Why do we need IAGOS CARIBIC ?
Scientists have too little detailed systematic information about the composition of the atmosphere. The problem is that the atmosphere is complex and very large.
Millions tons of pollutants are injected into the atmosphere every year. This man-made pollution, but also by nature itself (plants !) has to be cleaned-up by chemical reactions. The atmosphere has a healthy self-cleansing mechanism based on energy supplied by sunlight. From summer to winter, from the cold poles to the hot tropics, from the surface to great height, day and night, the composition of the atmosphere changes. It is often unconsidered that hundreds of chemical reactions take place in the air around us. To understand this complex system many measurements are needed.
The air around us looks just like air. Yet, invisible to the eye, many chemical reactions take place. This is a natural process. For instance, ozone is produced. High up in the stratosphere ozone protects life on earth against harmful ultra violet radiation. But destruction of ozone also takes place (ozone hole).
When you let some natural gas (mainly methane gas) escape into the atmosphere, what does happen to the molecules of this gas? Nearly each methane molecule is oxidized in the atmosphere. But this takes time. A methane molecule survives for about 8 years. When you spill some petrol while filling up at the petrol station, also these bigger molecules have also to be removed. These are attacked faster, and may be destroyed up in a few days.
Is the earth's atmosphere now really sick?
A little bit, at least. The main problems as we see it now are:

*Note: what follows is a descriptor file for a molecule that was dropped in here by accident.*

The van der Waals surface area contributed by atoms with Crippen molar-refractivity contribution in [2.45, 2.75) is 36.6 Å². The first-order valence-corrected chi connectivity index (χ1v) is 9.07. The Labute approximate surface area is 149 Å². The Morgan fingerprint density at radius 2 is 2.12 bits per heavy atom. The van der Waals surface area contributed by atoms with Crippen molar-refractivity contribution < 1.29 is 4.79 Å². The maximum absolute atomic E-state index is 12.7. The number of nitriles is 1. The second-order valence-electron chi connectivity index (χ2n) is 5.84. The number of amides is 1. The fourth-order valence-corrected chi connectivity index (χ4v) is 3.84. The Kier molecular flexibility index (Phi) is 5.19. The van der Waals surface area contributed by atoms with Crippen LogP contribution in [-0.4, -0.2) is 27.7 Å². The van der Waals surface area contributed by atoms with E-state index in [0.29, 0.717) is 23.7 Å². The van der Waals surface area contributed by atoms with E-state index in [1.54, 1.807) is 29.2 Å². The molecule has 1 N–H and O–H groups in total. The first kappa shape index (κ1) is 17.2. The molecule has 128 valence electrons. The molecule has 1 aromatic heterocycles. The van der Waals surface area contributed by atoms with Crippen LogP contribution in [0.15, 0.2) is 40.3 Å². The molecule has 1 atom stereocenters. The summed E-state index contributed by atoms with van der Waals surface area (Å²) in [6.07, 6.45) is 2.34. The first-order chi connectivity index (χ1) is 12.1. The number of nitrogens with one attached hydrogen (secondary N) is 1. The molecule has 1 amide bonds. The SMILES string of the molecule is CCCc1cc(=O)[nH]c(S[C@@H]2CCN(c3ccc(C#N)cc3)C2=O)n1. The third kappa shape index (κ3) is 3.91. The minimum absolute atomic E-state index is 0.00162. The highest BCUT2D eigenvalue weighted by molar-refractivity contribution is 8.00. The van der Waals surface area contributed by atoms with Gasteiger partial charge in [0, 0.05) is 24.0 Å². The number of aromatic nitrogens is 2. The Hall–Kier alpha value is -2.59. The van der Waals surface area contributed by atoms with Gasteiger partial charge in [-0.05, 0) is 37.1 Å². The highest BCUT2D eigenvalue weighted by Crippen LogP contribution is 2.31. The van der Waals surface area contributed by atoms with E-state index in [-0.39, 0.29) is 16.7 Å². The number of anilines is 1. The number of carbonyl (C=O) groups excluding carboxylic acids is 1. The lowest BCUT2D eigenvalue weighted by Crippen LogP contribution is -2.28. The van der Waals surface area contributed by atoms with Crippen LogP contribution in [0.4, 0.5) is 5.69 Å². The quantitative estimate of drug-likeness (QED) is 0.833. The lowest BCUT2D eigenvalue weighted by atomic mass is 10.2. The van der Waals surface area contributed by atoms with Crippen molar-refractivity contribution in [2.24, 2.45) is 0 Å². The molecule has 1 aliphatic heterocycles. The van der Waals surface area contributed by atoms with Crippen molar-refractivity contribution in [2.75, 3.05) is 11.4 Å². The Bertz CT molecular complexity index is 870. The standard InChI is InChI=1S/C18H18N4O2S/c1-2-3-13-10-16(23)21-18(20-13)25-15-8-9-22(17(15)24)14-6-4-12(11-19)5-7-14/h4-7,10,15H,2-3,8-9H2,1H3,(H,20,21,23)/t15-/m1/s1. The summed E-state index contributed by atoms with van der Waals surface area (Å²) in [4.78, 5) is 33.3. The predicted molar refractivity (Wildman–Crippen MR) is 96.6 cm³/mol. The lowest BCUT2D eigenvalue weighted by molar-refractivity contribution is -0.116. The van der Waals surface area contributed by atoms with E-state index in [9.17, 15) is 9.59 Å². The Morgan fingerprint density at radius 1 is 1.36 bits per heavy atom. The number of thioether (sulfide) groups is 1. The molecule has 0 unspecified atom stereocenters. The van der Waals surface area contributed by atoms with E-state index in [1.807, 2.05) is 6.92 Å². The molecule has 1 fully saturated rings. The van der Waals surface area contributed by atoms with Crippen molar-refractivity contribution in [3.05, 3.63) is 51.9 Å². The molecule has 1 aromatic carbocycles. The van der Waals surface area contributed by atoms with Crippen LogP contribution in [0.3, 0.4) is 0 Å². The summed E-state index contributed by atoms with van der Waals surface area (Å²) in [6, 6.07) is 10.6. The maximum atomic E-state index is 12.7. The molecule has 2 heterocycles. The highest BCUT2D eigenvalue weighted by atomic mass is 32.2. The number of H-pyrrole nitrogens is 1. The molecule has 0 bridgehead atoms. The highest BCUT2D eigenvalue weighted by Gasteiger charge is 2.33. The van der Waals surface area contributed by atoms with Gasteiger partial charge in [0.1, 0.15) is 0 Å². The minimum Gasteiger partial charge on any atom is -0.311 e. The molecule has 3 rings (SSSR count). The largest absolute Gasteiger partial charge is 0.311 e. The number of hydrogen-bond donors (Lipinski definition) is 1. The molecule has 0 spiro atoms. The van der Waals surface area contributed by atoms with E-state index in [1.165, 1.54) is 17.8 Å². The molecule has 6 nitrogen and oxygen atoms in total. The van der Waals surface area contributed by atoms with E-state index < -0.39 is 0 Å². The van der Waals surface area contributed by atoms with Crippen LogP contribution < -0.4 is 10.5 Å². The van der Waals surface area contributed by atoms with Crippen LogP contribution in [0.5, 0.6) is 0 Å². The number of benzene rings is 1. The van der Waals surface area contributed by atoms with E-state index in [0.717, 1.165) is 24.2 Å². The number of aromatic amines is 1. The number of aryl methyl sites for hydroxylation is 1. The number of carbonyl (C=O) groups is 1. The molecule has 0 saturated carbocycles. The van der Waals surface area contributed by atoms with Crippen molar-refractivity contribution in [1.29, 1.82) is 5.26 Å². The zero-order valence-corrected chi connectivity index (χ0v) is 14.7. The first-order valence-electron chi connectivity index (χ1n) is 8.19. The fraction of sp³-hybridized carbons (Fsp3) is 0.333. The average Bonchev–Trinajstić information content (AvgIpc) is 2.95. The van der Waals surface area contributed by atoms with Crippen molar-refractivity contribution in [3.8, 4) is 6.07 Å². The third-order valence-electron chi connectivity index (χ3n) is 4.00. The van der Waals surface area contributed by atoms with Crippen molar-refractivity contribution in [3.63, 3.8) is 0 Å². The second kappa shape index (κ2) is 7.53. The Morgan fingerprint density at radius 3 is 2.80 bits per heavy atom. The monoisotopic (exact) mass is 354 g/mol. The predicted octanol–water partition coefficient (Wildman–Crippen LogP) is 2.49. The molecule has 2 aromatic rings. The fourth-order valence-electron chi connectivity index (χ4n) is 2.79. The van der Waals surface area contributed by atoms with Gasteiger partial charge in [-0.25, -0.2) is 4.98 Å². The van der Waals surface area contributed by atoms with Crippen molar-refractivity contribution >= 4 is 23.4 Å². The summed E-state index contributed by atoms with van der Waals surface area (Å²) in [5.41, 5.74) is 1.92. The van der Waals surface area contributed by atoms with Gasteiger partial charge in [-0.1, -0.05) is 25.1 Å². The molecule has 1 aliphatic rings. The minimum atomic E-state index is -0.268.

1. The decrease in stratospheric ozone due to halocarbons (CFC's). This mechanism has been proven.
2. The change in climate due to the increase in greenhouse gases is highly likely.
The earth surface seems to be warming, while there is very little change in solar radiation. At the same time we do know that greenhouse gases do have a warming effect, and we do know that greenhouse gases are increasing. Because of the extraordinary high importance of climate and climate change, global warming must be taken seriously and must be studied - CARIBIC does that.
What happens principally is that we have shifted natural equilibria in the atmosphere. For instance, because of all the polluting gases that we are releasing, the atmosphere cleans itself more slowly. Greenhouse gases like methane can built up. Yet, when we reduce emissions again, the atmosphere will most certainly recover itself! This is good news for the patient, and for us of course.
CARIBIC can help to supply information. For instance detailed measurements about methane are made.
Yet, some disturbances in the atmosphere will take a long time to heal. Furthermore, we can only hope that there is no irreparable damage to the complex system of the atmosphere, oceans, soils, global vegetation etc.
The importance of the tropopause region:
Use is made of a passenger aircraft for making frequent atmospheric chemistry measurements mainly in the tropopause region. Relatively few measurements are available for this important region. The tropopause is the division between the troposphere (this is the lower well mixed part of the atmosphere where the weather as we know it takes place) and the stratosphere (this is the not so well mixed, layered part of the atmosphere). In the stratophere temperatures increase with altitude due to the presence of the ozone layer.
First of all, the cross-tropopause transport mechanisms are not yet known in sufficient detail. This makes it for instance difficult to estimate reliably how much ozone is imported from the stratosphere.
Secondly, the chemistry in the tropopause region is not well documented. Pollutants uplifted from the boundary layer, and nitrogen oxides formed by lightning create a complex chemical mix in this region.
At last, but not least, aerosol (very small particles), the role of which presently receives increasing attention because of radiative forcing, and its role in cloud formation, is extremely poorly researched in all aspects like abundance, size distribution, and chemical composition. There is a great deal of uncertainty in the complex 3 dimensional chemistry transport models that are being continuously developed, improved, and refined to reconstruct better the essential aspects of the chemistry of the atmosphere. Difficulties range from incomplete chemistry to fundamental flaws in basic aspects like transport mechanisms. Measurements remain vital for validation (this is nice for experimentalists to know).